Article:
Adesi Kof Kyei: University of Ghana

“There is the need to open up access for our people in Africa... There is an enormous need to scale up the availability of radiotherapy in Africa with consideration for the population distribution and disparities in the treatment accessibilities.”

Janaki Vidanapathirana: Sri Lanka Ministry of Health

"There are certain things [that] have been implemented... the establishment of a system, quality assurance, quality care program for the diagnosis therapy, as well as the nuclear medicine facilities to improve the quality of diagnosis and treatment services. In addition to that, establishing technical capacities for a comprehensive occupational exposure control and to ensure the safety of workers in the cancer field."

After an engaging panel discussion, the audience participated in a Q&A session with the experts. The GCR's early goals for global collaboration are being realized as this community works together towards practical solutions. Professor Price concluded that, “we need to take this responsibility. Life is very precious, and we need to help people out there, so, a lot more to do.”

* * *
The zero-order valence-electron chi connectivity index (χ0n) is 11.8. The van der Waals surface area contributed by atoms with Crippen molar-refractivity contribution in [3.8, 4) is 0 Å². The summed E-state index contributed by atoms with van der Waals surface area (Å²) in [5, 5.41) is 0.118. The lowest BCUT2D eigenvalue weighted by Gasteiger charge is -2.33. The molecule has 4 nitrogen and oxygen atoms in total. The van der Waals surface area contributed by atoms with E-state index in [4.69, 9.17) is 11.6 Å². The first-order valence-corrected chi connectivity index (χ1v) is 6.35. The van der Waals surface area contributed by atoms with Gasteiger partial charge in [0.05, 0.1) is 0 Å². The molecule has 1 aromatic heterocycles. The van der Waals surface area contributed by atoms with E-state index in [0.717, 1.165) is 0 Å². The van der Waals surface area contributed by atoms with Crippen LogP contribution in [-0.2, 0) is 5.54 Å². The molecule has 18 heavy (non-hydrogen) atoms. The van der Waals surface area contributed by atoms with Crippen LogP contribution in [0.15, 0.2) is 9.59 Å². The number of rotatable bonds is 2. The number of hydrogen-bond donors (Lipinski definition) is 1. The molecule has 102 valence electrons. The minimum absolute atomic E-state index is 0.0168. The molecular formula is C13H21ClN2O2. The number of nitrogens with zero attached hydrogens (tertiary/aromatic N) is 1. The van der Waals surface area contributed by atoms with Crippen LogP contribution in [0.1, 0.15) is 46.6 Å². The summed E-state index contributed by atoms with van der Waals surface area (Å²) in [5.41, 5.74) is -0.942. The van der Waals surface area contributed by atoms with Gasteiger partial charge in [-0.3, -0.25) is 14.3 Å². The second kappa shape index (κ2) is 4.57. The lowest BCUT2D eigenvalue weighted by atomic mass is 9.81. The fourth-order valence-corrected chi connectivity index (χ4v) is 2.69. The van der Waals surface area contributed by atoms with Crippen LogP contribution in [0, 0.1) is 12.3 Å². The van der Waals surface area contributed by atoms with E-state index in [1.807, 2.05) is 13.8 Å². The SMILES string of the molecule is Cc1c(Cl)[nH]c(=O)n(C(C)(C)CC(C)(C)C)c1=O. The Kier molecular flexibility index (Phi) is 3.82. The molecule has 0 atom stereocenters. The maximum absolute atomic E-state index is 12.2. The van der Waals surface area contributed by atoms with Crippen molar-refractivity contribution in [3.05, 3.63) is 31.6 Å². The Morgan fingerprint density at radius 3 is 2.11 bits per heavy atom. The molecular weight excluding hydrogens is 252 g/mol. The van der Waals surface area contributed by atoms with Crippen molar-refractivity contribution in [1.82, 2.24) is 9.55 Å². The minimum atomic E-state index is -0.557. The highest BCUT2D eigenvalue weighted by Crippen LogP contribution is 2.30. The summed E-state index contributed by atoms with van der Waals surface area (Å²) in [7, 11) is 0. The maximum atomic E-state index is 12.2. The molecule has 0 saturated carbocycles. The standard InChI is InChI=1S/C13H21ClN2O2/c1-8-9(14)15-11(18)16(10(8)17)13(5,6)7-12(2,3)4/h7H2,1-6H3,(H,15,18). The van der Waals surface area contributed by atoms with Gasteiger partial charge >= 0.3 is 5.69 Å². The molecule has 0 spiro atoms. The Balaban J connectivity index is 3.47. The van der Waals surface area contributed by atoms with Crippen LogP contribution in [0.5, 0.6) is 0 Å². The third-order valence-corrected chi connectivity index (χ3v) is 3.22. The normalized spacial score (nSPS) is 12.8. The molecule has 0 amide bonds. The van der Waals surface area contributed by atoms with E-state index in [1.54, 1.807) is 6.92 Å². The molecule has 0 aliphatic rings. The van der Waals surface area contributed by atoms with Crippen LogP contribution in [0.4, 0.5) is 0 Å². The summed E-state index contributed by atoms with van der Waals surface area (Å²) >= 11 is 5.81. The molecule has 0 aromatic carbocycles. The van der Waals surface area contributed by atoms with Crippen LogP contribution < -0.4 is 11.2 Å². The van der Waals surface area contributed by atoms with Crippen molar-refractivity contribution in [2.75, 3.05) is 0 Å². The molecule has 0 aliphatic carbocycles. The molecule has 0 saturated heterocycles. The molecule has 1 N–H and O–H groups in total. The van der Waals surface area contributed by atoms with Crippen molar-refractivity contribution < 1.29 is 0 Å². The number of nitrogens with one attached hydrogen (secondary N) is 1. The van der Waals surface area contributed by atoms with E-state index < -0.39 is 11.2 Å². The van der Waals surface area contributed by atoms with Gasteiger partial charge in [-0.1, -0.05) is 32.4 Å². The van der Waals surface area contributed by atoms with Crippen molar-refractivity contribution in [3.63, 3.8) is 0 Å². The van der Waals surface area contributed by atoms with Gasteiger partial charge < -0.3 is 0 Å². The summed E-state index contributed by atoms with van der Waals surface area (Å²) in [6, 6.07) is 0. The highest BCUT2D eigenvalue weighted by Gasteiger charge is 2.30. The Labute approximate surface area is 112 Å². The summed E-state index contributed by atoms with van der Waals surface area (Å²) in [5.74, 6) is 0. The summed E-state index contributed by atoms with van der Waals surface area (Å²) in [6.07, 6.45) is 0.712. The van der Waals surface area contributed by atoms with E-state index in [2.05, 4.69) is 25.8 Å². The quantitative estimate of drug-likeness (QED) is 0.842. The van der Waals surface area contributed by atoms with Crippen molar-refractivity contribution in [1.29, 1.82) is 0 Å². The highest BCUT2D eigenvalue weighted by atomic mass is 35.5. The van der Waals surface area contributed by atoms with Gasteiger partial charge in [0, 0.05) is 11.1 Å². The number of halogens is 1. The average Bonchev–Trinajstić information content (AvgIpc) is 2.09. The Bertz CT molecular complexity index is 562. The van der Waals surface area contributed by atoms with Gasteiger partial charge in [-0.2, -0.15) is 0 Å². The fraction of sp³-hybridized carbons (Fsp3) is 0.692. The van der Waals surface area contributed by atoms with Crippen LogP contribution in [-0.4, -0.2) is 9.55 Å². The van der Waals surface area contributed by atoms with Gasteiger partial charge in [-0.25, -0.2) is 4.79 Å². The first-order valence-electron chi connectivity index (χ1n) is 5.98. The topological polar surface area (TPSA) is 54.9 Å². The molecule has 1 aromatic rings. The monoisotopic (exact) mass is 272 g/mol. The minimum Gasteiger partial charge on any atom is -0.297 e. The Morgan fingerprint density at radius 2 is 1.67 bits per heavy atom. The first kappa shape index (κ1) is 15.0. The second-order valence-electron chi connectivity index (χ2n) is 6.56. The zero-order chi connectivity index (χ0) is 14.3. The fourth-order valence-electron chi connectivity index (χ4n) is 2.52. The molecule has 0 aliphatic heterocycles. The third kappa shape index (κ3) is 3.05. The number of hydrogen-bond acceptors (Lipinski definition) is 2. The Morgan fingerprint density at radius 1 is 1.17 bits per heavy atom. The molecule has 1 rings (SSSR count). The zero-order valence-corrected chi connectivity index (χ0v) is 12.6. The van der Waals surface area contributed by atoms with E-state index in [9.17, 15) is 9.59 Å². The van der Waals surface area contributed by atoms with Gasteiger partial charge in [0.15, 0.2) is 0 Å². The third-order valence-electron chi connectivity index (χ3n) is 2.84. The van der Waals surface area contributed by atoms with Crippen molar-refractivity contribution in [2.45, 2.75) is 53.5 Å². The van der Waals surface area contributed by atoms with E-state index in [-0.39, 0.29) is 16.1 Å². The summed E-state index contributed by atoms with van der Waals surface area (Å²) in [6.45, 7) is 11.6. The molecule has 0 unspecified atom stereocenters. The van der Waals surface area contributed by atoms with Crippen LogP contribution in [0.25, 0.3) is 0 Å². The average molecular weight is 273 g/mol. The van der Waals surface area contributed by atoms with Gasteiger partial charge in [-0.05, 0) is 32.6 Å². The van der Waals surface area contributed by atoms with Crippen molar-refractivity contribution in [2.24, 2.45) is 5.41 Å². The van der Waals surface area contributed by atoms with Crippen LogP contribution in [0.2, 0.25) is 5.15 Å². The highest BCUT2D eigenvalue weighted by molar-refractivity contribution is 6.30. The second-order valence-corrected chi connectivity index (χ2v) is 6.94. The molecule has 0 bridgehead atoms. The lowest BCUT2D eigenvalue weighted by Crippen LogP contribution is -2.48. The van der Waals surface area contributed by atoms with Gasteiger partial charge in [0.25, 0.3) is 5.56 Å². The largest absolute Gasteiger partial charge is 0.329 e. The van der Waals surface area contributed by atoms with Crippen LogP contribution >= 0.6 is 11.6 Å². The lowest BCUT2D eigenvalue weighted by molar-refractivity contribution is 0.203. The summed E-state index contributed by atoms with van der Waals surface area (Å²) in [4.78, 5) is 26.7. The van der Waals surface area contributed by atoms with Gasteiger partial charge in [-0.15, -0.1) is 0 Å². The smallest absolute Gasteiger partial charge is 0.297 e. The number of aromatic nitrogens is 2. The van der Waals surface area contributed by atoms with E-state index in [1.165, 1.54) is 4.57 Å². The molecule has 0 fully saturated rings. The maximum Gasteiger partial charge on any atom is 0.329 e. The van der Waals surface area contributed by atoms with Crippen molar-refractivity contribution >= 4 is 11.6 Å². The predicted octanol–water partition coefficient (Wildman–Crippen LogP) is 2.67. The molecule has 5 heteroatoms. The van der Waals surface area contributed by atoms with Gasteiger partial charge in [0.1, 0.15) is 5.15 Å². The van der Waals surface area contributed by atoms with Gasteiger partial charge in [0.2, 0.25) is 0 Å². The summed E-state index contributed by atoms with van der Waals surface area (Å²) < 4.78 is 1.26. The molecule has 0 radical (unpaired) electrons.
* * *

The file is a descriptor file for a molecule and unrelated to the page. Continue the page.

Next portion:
Integrating radiotherapy in cancer plans is an ongoing, collaborative effort and we invite you to review our newly launched webpage with the Radiotherapy essentials documents that the GCR community has come together to develop. Be a part of this discussion and give your feedback on these important documents.


Review the 5 key component working documents and submit your feedback.


On-demand recording of the livestream.


This slide deck includes presentations from the meeting, and can be downloaded here:

LGCW - Slides for Integrating Radiotherapy
Download PDF • 14.00MB
Sponsors and collaborating partners

The GCR would like to thank the co-hosts, Radiotherapy UK, sponsor, Elekta, and other partners, CRDF Global, Sustained Dialogue on Peaceful Uses, IAEA Pact, Rays of Hope, King's College London, Institute of Cancer Policy, Centre for Cancer, Society, and Public Health, ecancer and London Global Cancer Week for supporting this event.